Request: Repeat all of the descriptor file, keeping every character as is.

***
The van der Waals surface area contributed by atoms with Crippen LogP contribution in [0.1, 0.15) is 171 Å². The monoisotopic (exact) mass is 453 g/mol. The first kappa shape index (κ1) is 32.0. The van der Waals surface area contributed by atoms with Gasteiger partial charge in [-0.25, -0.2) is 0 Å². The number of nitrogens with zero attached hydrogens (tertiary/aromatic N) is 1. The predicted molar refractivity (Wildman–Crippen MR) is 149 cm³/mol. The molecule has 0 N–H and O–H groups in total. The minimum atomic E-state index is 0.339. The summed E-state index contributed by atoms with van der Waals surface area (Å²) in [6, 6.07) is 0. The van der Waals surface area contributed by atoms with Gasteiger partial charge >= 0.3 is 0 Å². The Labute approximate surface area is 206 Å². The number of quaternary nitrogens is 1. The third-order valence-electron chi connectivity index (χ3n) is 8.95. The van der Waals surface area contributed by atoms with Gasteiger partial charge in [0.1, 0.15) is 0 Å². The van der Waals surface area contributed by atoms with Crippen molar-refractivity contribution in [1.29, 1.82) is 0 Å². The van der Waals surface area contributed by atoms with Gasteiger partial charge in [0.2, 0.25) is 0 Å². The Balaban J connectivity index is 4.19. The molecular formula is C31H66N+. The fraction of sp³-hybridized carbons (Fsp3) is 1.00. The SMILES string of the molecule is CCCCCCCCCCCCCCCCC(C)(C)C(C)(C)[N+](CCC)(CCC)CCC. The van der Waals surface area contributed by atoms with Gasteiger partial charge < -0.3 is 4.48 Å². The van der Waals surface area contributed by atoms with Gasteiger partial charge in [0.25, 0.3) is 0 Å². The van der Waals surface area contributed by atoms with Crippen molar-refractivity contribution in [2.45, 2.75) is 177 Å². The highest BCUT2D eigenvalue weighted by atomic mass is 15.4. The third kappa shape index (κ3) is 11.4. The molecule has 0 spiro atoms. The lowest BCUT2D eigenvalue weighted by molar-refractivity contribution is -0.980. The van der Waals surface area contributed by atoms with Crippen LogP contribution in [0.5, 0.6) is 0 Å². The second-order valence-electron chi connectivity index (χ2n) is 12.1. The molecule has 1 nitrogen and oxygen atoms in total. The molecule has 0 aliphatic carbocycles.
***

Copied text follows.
The van der Waals surface area contributed by atoms with Crippen LogP contribution in [0.1, 0.15) is 171 Å². The monoisotopic (exact) mass is 453 g/mol. The first kappa shape index (κ1) is 32.0. The van der Waals surface area contributed by atoms with Gasteiger partial charge in [-0.25, -0.2) is 0 Å². The number of nitrogens with zero attached hydrogens (tertiary/aromatic N) is 1. The predicted molar refractivity (Wildman–Crippen MR) is 149 cm³/mol. The molecule has 0 N–H and O–H groups in total. The minimum atomic E-state index is 0.339. The summed E-state index contributed by atoms with van der Waals surface area (Å²) in [6, 6.07) is 0. The van der Waals surface area contributed by atoms with Gasteiger partial charge >= 0.3 is 0 Å². The Labute approximate surface area is 206 Å². The number of quaternary nitrogens is 1. The third-order valence-electron chi connectivity index (χ3n) is 8.95. The van der Waals surface area contributed by atoms with Gasteiger partial charge in [0.1, 0.15) is 0 Å². The van der Waals surface area contributed by atoms with Crippen molar-refractivity contribution in [1.29, 1.82) is 0 Å². The van der Waals surface area contributed by atoms with Gasteiger partial charge in [0.2, 0.25) is 0 Å². The Balaban J connectivity index is 4.19. The molecular formula is C31H66N+. The fraction of sp³-hybridized carbons (Fsp3) is 1.00. The SMILES string of the molecule is CCCCCCCCCCCCCCCCC(C)(C)C(C)(C)[N+](CCC)(CCC)CCC. The van der Waals surface area contributed by atoms with Gasteiger partial charge < -0.3 is 4.48 Å². The van der Waals surface area contributed by atoms with Gasteiger partial charge in [0.25, 0.3) is 0 Å². The van der Waals surface area contributed by atoms with Crippen molar-refractivity contribution in [2.45, 2.75) is 177 Å². The highest BCUT2D eigenvalue weighted by atomic mass is 15.4. The third kappa shape index (κ3) is 11.4. The molecule has 0 spiro atoms. The lowest BCUT2D eigenvalue weighted by molar-refractivity contribution is -0.980. The van der Waals surface area contributed by atoms with Crippen LogP contribution in [0.5, 0.6) is 0 Å². The second-order valence-electron chi connectivity index (χ2n) is 12.1. The molecule has 1 nitrogen and oxygen atoms in total. The molecule has 0 aliphatic carbocycles.